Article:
I called a couple of solicitors and just getting some initial advice would cost me £300+. God knows what actually going to court would cost. I don't have a few hundred pounds spare!

RedHelenB Tue 20-Nov-12 07:38:24

Just contact csa - hopefully a call from them might make him revert to the original amount.

RedHelenB Tue 20-Nov-12 07:36:28

Don't get me wrong but how on earth can you not afford a soilcitor if he is giving you so much maintenance?

OutThereAgain Mon 19-Nov-12 21:32:57

Thanks so much STIDW, that is really useful. So for self-employed people, what happens if they have really obviously declared income below the level that would be needed to support their lifestyle?

STIDW Mon 19-Nov-12 18:27:19

PS It takes two months for the CSA to notify the court, for the consent order to end and the CSA to take over.

STIDW Mon 19-Nov-12 18:22:26

With orders dated after March 2003 CM can only usually only be included in a consent order by agreement. With a few exceptions the courts have no powers to impose a court ruling for CM or a variation. Perhaps elastamum had an order predating 2003.

12 months after the date of the order either parent may apply to the CSA, the CSA then notifies the court and the consent order ceases to have any effect with regard to CM. Whilst the order is still in effect any arrears can be enforced like any other debt.

So the options would be wait until he is in arrears and then apply to court to enforce the order, make an application to the CSA yourself or try to negotiate a family based arrangement to change the amount paid to reflect the current circumstances.

The CSA would verify his income from pay slips. Self employed earnings are usually taken from the HMRC self assessment tax return

citronella Mon 19-Nov-12 17:33:55

At least you get child maintenance.

Sorry not helpful.

OutThereAgain Mon 19-Nov-12 17:32:05

Order was 2009 STIDW

OutThereAgain Mon 19-Nov-12 17:07:51

So,*Collaborate*, if he wants to reduce the child maintenance payment, does he HAVE to get a CSA assessment first? How long does it take to get a CSA assessment? And what happens if he just reduces it without getting a CSA assessment? What info will the CSA look for from him to verify what he says his income is?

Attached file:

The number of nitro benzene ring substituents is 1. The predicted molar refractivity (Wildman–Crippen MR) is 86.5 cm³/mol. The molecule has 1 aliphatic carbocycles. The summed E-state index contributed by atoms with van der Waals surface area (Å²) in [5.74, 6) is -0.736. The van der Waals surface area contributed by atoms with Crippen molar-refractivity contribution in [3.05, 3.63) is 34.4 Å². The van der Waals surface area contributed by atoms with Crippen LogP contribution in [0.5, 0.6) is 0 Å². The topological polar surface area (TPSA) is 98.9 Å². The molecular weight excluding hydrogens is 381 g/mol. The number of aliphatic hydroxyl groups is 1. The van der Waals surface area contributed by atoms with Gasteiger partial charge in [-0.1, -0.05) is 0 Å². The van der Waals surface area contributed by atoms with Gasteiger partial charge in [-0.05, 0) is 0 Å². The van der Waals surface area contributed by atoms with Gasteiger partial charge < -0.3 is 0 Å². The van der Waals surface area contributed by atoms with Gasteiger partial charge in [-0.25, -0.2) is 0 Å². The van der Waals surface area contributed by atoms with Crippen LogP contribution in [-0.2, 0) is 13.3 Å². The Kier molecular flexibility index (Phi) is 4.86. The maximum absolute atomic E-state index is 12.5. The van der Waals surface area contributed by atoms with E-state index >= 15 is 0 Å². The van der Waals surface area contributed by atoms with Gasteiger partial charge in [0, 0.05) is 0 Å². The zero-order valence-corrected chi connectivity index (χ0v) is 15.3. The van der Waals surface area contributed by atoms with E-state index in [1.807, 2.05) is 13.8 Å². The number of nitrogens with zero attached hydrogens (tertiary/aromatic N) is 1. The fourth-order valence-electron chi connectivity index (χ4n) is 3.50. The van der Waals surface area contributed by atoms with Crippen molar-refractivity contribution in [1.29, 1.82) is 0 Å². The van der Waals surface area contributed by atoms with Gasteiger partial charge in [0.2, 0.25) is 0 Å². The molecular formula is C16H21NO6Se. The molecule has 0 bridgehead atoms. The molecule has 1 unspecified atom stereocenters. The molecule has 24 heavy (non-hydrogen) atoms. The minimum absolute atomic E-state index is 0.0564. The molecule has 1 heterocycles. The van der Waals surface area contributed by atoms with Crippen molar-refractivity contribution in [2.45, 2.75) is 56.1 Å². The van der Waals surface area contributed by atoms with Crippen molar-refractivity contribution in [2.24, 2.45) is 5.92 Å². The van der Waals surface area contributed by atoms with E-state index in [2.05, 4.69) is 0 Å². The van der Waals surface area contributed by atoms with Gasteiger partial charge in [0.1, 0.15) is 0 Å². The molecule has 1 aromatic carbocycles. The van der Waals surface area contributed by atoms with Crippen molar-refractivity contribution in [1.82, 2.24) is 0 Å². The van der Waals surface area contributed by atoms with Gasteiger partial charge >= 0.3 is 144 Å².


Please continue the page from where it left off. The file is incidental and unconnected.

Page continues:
STIDW Mon 19-Nov-12 17:05:11

When was the order dated?

Collaborate Mon 19-Nov-12 15:11:54

That's completely wrong. RedHelenB has got it right.

elastamum Mon 19-Nov-12 13:44:29

I have had experience of this myself. A consent order for child support is a legally binding document and cannot be varied just because he feels like it. Suggest you consult a solicitor and get them to write to him to point this out.

If he wants to vary it he has to re apply to court to show his income has decreased or either of you can re apply through the CSA to get a new judgement that will over ride it.

If he doesnt do either you can get the solicitor to write to him saying if he doesnt pay you will recover the moeny plus your legal expenses through the court.

Collaborate Mon 19-Nov-12 13:36:22

£2000 net a week is the cap. I actually don't think they've brought in the gorss income calculation yet.

Omnishambles.

Happylander - under the gross income calculation the % will reduce - the change will be of neutral effect.

Happylander Mon 19-Nov-12 11:32:49

CSA are going to work things out by gross income too so I would mention that to him as he will more likely end up paying you more. Just put CSA forms in when you know he has had a bonus ;O)

prh47bridge Mon 19-Nov-12 11:22:29

Under the new gross income scheme the cap is now £3000 per week.

OutThereAgain Mon 19-Nov-12 09:57:24

I don't think we were getting over the CSA maximum. The maintenance was assessed on earnings of £2k gross per week which I think is the cap? Actually in that year he had earned more with his bonus but we agreed that as a fair reflection of what he could expect to earn for the foreseeable future and neither of us have ever tried to review it so I assume he has always earned at least the same or more. His lifestyle suggests he's earned more.

Collaborate Mon 19-Nov-12 09:24:56

I really think you ought to examine this from a different perspective, and ask yourself whether you can afford not to take legal advice. How much more were you getting above the CSA maximum (remember to take off a % for any shared care)?